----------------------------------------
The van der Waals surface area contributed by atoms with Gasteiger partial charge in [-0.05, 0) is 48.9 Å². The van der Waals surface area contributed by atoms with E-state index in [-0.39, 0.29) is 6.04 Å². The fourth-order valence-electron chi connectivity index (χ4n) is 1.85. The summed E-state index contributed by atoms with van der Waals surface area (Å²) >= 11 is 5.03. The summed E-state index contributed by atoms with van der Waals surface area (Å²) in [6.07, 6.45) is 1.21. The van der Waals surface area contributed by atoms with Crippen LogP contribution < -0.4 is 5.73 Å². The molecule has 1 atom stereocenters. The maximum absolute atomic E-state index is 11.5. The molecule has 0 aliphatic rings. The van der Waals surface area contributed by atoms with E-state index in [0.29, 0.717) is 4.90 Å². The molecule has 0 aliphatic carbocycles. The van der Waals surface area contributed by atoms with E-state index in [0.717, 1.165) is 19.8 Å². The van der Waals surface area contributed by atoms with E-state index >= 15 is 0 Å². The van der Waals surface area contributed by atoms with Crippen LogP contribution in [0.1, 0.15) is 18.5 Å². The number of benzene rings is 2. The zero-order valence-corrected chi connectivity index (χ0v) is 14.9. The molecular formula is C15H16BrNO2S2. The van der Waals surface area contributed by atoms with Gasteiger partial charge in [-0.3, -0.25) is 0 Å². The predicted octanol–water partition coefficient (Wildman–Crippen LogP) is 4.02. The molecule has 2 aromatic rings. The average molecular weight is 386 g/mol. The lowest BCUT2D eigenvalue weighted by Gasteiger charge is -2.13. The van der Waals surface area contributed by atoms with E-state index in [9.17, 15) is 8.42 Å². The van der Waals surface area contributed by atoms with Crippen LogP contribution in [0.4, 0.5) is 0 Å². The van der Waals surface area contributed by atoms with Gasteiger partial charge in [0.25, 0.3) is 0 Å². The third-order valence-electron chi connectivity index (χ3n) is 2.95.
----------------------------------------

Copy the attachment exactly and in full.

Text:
The van der Waals surface area contributed by atoms with Gasteiger partial charge in [-0.05, 0) is 48.9 Å². The van der Waals surface area contributed by atoms with E-state index in [-0.39, 0.29) is 6.04 Å². The fourth-order valence-electron chi connectivity index (χ4n) is 1.85. The summed E-state index contributed by atoms with van der Waals surface area (Å²) >= 11 is 5.03. The summed E-state index contributed by atoms with van der Waals surface area (Å²) in [6.07, 6.45) is 1.21. The van der Waals surface area contributed by atoms with Crippen LogP contribution < -0.4 is 5.73 Å². The molecule has 1 atom stereocenters. The maximum absolute atomic E-state index is 11.5. The molecule has 0 aliphatic rings. The van der Waals surface area contributed by atoms with E-state index in [0.29, 0.717) is 4.90 Å². The molecule has 0 aliphatic carbocycles. The van der Waals surface area contributed by atoms with E-state index in [0.717, 1.165) is 19.8 Å². The van der Waals surface area contributed by atoms with E-state index >= 15 is 0 Å². The van der Waals surface area contributed by atoms with Crippen LogP contribution in [0.1, 0.15) is 18.5 Å². The number of benzene rings is 2. The zero-order valence-corrected chi connectivity index (χ0v) is 14.9. The molecular formula is C15H16BrNO2S2. The van der Waals surface area contributed by atoms with Gasteiger partial charge in [-0.3, -0.25) is 0 Å². The predicted octanol–water partition coefficient (Wildman–Crippen LogP) is 4.02. The molecule has 2 aromatic rings. The average molecular weight is 386 g/mol. The lowest BCUT2D eigenvalue weighted by Gasteiger charge is -2.13. The van der Waals surface area contributed by atoms with E-state index in [9.17, 15) is 8.42 Å². The van der Waals surface area contributed by atoms with Crippen LogP contribution in [0.4, 0.5) is 0 Å². The van der Waals surface area contributed by atoms with Gasteiger partial charge in [0.25, 0.3) is 0 Å². The third-order valence-electron chi connectivity index (χ3n) is 2.95.